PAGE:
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23 Apr, 2024

Celebrating my ouster from the PATA Thailand Chapter Executive Committee

Bangkok — On 22 April 2024, I was ousted from the PATA Thailand Executive Committee by a vote of 6:5 with one abstention.

A paper-thin margin but enough to complete the well-orchestrated job. I was the only nominee voted out. All the others sailed through with unanimous votes.

In the spirit of turning the negative into a positive, I am sharing some thoughts on my two-year term, which I hope will benefit the PATA and the Asia-Pacific tourism industry, especially as the PATA Annual Summit and AGM are coming up in May 2024.

In early 2022, the PATA Thailand chapter chairperson, Mrs Ben Montgomery, a truly warm-hearted, sincere, well-meaning personality, invited to me to serve on the ExCom. The mandate she gave me was to help popularise Thailand’s rich tourism history, for which she has high personal regard and respect.

She was so keen to have me onboard that she convinced the committee to pay my PATA membership dues, and be an appointed member, bypassing the electoral process.

I was happy to join, but on the condition that I would like to see issues dealt with honestly and frankly, not be swept under the carpet. My history lectures, too, would not be sanitised versions but present the facts, warts and all.

She agreed but requested that I should maintain a constructive approach. For sure, I responded. Learning the lessons of history is by its very nature a constructive attitude.

I fulfilled our agreed mandate to the hilt.

I gave a number of lectures on Visit Thailand Year 1987, the Risks and Threats facing Thai tourism, a history of the Thai MiCE sector, and Thailand as the world’s first Alliance of Civilisations destination. A special lecture was given on International Women’s Day 2023 to pay tribute to “30 Thai Women Who Put Thai Tourism on the Global Map”.

All were very well received. The online lecture on VTY 1987 generated the best turnout at a PATA webinar since Covid.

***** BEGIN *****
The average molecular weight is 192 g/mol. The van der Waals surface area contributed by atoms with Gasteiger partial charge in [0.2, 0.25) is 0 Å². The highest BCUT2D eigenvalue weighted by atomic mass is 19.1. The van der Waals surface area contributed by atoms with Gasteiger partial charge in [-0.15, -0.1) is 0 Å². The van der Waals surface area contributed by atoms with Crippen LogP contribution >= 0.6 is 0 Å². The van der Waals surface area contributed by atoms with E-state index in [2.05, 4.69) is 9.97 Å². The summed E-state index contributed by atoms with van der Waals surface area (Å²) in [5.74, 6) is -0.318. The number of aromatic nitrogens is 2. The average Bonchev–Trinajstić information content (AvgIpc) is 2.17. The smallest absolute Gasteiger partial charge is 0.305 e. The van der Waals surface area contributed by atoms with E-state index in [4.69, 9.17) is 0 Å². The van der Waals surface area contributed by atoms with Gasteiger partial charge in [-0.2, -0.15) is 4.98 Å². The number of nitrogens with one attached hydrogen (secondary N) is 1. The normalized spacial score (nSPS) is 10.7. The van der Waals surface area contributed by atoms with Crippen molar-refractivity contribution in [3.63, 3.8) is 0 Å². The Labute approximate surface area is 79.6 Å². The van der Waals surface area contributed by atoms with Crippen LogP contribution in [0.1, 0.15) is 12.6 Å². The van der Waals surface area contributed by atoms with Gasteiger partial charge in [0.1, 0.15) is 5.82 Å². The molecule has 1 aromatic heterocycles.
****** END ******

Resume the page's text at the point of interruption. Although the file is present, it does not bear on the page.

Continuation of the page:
I also spoke my mind, repeatedly calling for mainstreaming of topics outside the traditional comfort zones.

This line of argument met internal resistance but was slowly beginning to resonate.

In February 2024, Mrs Montgomery asked me to serve on the committee for another two-year term, this time via an electoral process, and handle the PR responsibility. I was ready for the challenge, with some well-researched ideas to raise the PATA profile and expand the narrative of a country I call The Greatest Story in Global Tourism HiSTORY.

But I noted a mood change after my 03 April 2024 article calling for a change in the chairmanship of PATA, the mothership.

I sensed the coolness setting in, and had a pretty good idea what was going to happen.

Sure enough, on 22 April 2024, it did.

On 23 April, I asked Mrs Montgomery if she knew in advance that the vote was being engineered. She dodged the question, insisting only that the vote was anonymously conducted. In her comments during the meeting itself, she repeated the word “transparency” several times.

No matter. I accept the result. It is a normal part of the democratic process, what elections are all about.

Having said that, here are a few hindsights which I think may prove to be useful to fine-tune the foresights at the PATA AGM in May.

(+) Although there is much focus on the young generation, the PATA hierarchy is still heavily under the influence of the old guard. These senior citizens have been around for decades and still sit on the various committees. As many have been conferred life membership, they do not have stand for election and get open access to the board meetings, even if their companies or organisations are not dues-paying members. A close study of the minutes of past board and committee meetings will show whether they contribute anything of much value. Indeed, an in-depth cost-benefit analysis of membership demographics is long overdue.